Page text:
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Bernie Sanders: “It doesn’t appear that I’m going to be the nominee”

Andrew Prokop is a senior politics correspondent at Vox, covering the White House, elections, and political scandals and investigations. He’s worked at Vox since the site’s launch in 2014, and before that, he worked as a research assistant at the New Yorker’s Washington, DC, bureau.

In an interview with C-SPAN on Wednesday, Bernie Sanders gave his clearest indication yet that his presidential bid is over, saying, "It doesn’t appear that I’m going to be the nominee."

But he still hasn’t suspended his campaign, and he reiterated that he and his team are "negotiating almost every day with the Clinton people" in an effort to get Clinton to "stake out the strongest positions she can" on issues like campaign finance reform, health care, higher education, and the minimum wage.

As I wrote after Sanders gave a speech last week, his change of tone since the California vote had already made clear that he no longer seriously hoped to win the nomination. For instance, he stopped attacking Clinton and stopped talking about any plans to get superdelegates to switch over to his side.

Furthermore, Sanders emphasized how important he felt it is that "Donald Trump is defeated and defeated badly," and said he intends "to begin my role in that process in a very short period of time."

Still, Sanders has avoided any of those magic phrases like "suspending my campaign" or "endorsing Secretary Clinton," and he did so again today. And he’s doing so very deliberately.

Sanders doesn’t want to give up whatever leverage he still has just yet

What’s been going on here is that, as of now, there are still two big things Clinton wants from Sanders.

First, Clinton wants him to end his campaign before the convention so the party will be unified going into it. And second, she wants his enthusiastic endorsement to help mobilize those supporters of his who have so far been reluctant to back her.

But Sanders appears to think that as soon as he gives up either of those things, he’ll lose whatever leverage he still has to push the party in a more progressive direction.

So here’s his strategy: be conciliatory toward Clinton, stop his attacks on her, and make clear they’re on the same team — while also trying to win whatever commitments from her on the platform and her own policies that he can manage to get. Here’s what he said about Clinton in his speech last week:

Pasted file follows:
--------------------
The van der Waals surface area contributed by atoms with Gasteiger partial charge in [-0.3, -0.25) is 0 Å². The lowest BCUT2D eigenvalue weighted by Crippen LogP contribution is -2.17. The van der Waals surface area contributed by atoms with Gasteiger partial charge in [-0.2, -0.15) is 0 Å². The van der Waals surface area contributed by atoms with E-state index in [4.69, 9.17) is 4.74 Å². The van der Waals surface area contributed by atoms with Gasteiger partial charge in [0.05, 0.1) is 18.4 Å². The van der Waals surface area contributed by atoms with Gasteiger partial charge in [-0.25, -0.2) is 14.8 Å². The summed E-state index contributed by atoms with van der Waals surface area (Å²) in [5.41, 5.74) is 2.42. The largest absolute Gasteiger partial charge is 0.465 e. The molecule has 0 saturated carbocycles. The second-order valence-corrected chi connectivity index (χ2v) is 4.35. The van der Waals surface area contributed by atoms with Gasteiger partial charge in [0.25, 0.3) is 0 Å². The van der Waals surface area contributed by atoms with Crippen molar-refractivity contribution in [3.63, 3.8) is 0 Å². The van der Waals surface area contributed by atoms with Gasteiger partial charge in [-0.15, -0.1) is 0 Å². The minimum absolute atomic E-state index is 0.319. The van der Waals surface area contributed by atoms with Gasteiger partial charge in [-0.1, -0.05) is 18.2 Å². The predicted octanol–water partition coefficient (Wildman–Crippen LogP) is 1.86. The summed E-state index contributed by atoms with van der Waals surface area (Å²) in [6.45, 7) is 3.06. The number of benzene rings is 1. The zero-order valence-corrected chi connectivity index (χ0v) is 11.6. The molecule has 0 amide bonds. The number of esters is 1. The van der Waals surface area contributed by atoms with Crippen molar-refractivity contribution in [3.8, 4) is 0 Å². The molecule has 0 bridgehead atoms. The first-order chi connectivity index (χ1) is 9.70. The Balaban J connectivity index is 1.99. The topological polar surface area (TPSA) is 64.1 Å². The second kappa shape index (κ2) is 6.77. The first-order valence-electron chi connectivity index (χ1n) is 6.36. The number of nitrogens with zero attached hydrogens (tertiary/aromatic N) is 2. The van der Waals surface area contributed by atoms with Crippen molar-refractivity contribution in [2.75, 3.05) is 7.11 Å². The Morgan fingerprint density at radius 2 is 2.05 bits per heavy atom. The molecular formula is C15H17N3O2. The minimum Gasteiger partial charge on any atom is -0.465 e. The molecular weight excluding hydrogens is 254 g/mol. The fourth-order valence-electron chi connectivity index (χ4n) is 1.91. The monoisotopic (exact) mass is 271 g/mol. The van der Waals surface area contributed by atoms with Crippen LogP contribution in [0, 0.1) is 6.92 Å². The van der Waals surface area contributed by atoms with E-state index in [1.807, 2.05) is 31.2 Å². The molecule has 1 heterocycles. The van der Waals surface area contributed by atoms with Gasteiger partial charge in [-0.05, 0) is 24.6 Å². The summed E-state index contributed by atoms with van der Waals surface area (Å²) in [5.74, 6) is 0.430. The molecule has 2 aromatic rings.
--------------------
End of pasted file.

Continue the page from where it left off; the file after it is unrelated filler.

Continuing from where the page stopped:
I recently had the opportunity to meet with Secretary Clinton and discuss some of the very important issues facing our country and the Democratic Party. It is no secret that Secretary Clinton and I have strong disagreements on some very important issues. It is also true that our views are quite close on others.

I look forward, in the coming weeks, to continued discussions between the two campaigns to make certain that your voices are heard and that the Democratic Party passes the most progressive platform in its history and that Democrats actually fight for that agenda.

I also look forward to working with Secretary Clinton to transform the Democratic Party so that it becomes a party of working people and young people, and not just wealthy campaign contributors: a party that has the courage to take on Wall Street, the pharmaceutical industry, the fossil fuel industry and the other powerful special interests that dominate our political and economic life.

There is a bit of risk in this strategy. Clinton does have enough delegates to win the nomination without Sanders’s help, after all, so she could well just tell him to go pound sand rather than give in to anything he’s asking for.

Furthermore, events of the past few weeks seem to indicate that Sanders has already lost a good deal of his leverage. Several of Sanders’s major endorsers have already switched to Clinton’s side, and media attention has moved on to the Clinton/Trump general election clash (with Elizabeth Warren getting a lot more attention than Sanders in recent weeks).

Still, Sanders apparently is more afraid that once he does drop out and endorse Clinton, she’ll pivot to the general election so quickly that she’ll never have even the slightest reason to care what he thinks about anything for the rest of the campaign. (And, let’s be honest, he’s probably right to be afraid of this.)

So as we enter the month or so before the Democratic convention, that’s the state of affairs: a conciliatory Sanders campaign not trying to win anymore, but still withholding that big endorsement to try to win whatever concessions he can from Clinton. We’ll see how well it works.

Sanders' message last week on not dropping out

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